For the long term, firstly, the course demonstrated that it was possible to provide pre-service ESP teacher training at IPNETP instead of the Ecole Normale Supérieure where General English teachers are trained. A second cohort of 16 trainees was selected the subsequent year for preservice training and a third one for in-service teacher training. Secondly, the approach we used for preservice training could be used for in-service teacher training depending on the content level of teachers after a pre-test.
Our preservice training of ESP teachers has indicated the following:
1. It is possible to design a preservice ESP teacher training course including both content-based and methodology learning.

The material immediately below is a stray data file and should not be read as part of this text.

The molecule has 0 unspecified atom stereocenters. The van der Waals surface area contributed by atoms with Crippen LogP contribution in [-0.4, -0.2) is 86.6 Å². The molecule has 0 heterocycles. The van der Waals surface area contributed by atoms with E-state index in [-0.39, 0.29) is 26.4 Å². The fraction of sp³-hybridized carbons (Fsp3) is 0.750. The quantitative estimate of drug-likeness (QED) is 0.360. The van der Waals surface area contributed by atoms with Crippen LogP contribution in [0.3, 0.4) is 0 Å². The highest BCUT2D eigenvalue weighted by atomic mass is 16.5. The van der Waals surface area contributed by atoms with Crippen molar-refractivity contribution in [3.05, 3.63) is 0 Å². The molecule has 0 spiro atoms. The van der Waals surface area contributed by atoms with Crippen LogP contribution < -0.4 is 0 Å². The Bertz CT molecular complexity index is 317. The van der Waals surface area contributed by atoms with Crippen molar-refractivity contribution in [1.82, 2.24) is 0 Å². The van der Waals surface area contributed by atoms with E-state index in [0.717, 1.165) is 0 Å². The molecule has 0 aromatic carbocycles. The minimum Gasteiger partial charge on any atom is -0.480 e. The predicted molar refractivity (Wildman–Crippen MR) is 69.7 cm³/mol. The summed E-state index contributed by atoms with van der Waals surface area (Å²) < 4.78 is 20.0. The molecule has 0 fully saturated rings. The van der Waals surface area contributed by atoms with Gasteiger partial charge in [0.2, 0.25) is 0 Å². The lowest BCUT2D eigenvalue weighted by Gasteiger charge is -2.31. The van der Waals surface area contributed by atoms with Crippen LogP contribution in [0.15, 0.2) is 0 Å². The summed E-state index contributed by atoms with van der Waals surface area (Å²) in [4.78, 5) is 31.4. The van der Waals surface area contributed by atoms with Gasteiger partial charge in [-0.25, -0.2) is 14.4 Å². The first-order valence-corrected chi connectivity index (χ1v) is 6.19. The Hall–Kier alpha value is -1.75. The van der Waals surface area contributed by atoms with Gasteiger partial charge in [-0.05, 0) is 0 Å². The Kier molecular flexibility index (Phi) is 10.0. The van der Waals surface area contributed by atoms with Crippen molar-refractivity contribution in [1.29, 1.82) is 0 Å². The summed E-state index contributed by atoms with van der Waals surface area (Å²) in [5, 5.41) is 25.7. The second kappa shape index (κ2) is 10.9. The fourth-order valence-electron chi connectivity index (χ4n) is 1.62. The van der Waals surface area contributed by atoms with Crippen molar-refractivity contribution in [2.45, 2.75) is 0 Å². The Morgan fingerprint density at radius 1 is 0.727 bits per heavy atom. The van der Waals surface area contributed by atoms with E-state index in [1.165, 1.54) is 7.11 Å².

2. Basic knowledge in business, science and technology is necessary in rendering an ESP teacher operational in nearly all technical and vocational fields.
3. Teachers trained in this way build on the basic knowledge they have acquired.
Assinder Wendy. 1991. "Peer Teaching, Peer Learning: One Model" ELT Journal, Volume 45/3. Oxford: Oxford University Press.
Belbin Daniel Richard. 2005. "Business English in China", The International Journal of Language, Society and Culture, Issue 15.
Brinton Donna M., Marguerite A. Snow and Marjorie Wesche. 1989. Content-based Second Language Instruction. Boston, Massachussets: Heinle and Heinle Publishers.
Koné Zoumana. 1989. "A Ten Week Course in In-service Teacher Training Course at IELE, Lancaster University" ESP Bulletin N 2, Abidjan: Centre for Resources in English for Specific Purposes, IPNETP.